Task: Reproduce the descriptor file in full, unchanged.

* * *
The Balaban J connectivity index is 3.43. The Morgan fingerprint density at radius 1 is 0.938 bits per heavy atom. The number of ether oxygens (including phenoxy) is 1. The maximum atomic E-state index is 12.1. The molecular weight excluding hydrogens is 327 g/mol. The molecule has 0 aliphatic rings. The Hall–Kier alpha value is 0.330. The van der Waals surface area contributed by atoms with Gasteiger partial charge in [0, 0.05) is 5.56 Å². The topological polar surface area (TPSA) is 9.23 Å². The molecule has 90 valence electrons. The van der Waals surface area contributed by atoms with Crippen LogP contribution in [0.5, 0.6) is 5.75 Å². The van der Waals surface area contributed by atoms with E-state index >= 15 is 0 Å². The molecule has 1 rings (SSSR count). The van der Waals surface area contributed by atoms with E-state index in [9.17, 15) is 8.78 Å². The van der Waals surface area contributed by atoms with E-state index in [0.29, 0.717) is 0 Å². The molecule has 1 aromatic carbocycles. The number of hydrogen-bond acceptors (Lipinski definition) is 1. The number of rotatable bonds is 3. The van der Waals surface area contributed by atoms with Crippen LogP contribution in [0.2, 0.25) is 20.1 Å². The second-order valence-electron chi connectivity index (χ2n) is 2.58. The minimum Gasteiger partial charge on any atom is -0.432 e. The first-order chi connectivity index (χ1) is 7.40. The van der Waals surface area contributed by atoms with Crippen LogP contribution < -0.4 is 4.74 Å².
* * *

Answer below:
The Balaban J connectivity index is 3.43. The Morgan fingerprint density at radius 1 is 0.938 bits per heavy atom. The number of ether oxygens (including phenoxy) is 1. The maximum atomic E-state index is 12.1. The molecular weight excluding hydrogens is 327 g/mol. The molecule has 0 aliphatic rings. The Hall–Kier alpha value is 0.330. The van der Waals surface area contributed by atoms with Gasteiger partial charge in [0, 0.05) is 5.56 Å². The topological polar surface area (TPSA) is 9.23 Å². The molecule has 90 valence electrons. The van der Waals surface area contributed by atoms with Crippen LogP contribution in [0.5, 0.6) is 5.75 Å². The van der Waals surface area contributed by atoms with E-state index >= 15 is 0 Å². The molecule has 1 rings (SSSR count). The van der Waals surface area contributed by atoms with E-state index in [9.17, 15) is 8.78 Å². The van der Waals surface area contributed by atoms with E-state index in [0.29, 0.717) is 0 Å². The molecule has 1 aromatic carbocycles. The number of hydrogen-bond acceptors (Lipinski definition) is 1. The number of rotatable bonds is 3. The van der Waals surface area contributed by atoms with Crippen LogP contribution in [0.2, 0.25) is 20.1 Å². The second-order valence-electron chi connectivity index (χ2n) is 2.58. The minimum Gasteiger partial charge on any atom is -0.432 e. The first-order chi connectivity index (χ1) is 7.40. The van der Waals surface area contributed by atoms with Crippen LogP contribution < -0.4 is 4.74 Å².